Also... Even though there's six songs here that decidedly sound like the melvins, the album as a whole feels more like something else (similar to pigs of the roman or chicken switch). In the end my desire for a melvins album is not quenched. In fact I am thirstier.

Melvins Discussion / Re: The Next Melvins Collaboration Should Be....
« on: October 19, 2014, 02:14:26 PM »
Can we all beg them for an OZMA record... In the style of Beck's Record Club... Invite over a bunch of friends and do a mix of classic renditions and new interpretations. Get all the ipecac and amrep boys in on it. Book three days in the studio. When they run out two days doing wacky versions of three songs, we'll get Buzz and Dale to power through classics like they play them on stage. End up with half of ozma rerecorded similar to gluttony and lust.

Melvins Album Discussion / Re: Sugar Daddy Live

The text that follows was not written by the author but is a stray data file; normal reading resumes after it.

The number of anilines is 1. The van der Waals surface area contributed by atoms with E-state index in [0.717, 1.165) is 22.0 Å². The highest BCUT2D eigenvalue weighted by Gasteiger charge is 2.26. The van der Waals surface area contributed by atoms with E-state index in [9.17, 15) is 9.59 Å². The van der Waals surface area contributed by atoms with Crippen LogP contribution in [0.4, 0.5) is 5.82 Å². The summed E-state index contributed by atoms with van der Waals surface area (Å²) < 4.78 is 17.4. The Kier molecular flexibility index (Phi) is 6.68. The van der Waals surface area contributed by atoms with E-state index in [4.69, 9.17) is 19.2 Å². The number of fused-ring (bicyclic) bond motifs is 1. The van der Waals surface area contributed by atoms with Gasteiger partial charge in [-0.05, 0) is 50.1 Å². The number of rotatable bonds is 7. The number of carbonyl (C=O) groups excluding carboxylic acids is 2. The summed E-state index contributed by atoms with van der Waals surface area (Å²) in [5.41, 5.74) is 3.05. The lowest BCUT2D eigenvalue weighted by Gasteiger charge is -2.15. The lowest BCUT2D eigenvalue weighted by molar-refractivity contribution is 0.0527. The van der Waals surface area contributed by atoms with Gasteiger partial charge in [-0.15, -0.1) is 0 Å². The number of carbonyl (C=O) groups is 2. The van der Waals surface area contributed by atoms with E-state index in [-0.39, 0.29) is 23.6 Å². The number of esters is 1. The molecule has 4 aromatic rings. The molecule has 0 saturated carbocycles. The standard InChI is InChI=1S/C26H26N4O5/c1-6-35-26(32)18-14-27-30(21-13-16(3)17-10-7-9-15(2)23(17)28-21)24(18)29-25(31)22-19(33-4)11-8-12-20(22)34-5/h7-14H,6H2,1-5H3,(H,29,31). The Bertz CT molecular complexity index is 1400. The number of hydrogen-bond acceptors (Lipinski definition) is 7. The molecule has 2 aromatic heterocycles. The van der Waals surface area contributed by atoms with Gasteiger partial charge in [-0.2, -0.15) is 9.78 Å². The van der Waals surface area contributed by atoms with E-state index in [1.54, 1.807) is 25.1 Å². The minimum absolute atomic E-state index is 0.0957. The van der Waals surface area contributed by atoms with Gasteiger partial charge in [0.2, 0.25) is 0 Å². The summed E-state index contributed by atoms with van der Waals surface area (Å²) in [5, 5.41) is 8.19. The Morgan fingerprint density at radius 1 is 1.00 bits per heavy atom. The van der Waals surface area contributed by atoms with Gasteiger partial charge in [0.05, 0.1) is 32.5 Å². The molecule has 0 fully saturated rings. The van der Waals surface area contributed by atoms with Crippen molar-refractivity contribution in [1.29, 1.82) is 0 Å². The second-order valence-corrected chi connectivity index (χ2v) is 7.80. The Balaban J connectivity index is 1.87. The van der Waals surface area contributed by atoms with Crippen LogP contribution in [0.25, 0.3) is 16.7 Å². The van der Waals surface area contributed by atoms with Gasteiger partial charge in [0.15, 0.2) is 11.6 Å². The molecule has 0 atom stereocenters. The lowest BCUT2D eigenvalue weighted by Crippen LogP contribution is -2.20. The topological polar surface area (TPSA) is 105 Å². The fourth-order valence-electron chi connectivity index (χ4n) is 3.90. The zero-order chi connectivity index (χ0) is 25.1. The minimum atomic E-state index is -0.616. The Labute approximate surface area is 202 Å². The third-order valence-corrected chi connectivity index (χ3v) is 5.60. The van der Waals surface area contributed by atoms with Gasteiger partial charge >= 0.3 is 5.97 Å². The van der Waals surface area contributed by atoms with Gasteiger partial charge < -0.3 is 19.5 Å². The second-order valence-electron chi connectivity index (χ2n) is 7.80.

« on: August 21, 2014, 05:40:05 PM »
I thought I posted this already, but I guess I didn't. I listened to the Sugar Daddy songs vs the studio recordings back to back.

Nude w/ Boots Drum and feedback as intro. Faster. Fiercer. More Buzz vocal.
Dog Island Condensed arrangement.
Dies Iraea No whistling or melodica or whatever that signature lead sound was. More guitar in the mix playing the lead.
Civilized Worm Feel of the intro changed slightly. More Buzz vocal. Second half of the song is more aggressive. Different drum outro/ending.
Kicking Machine All I can say is it feels funkier even though the arrangement sounds the same.
Eye Flys Awesome seven minute intro. Brotastic vocals.
Tipping the Lion Distorted bassline. More aggressive. New drum outro.
Rat Faced Granny Perhaps a bit faster?
The Hawk Drum solo slows down. More Buzz vocal.
You've Never Been Right No significant variation noticed.
A History of Bad Men Totally different outro. Gang vocals.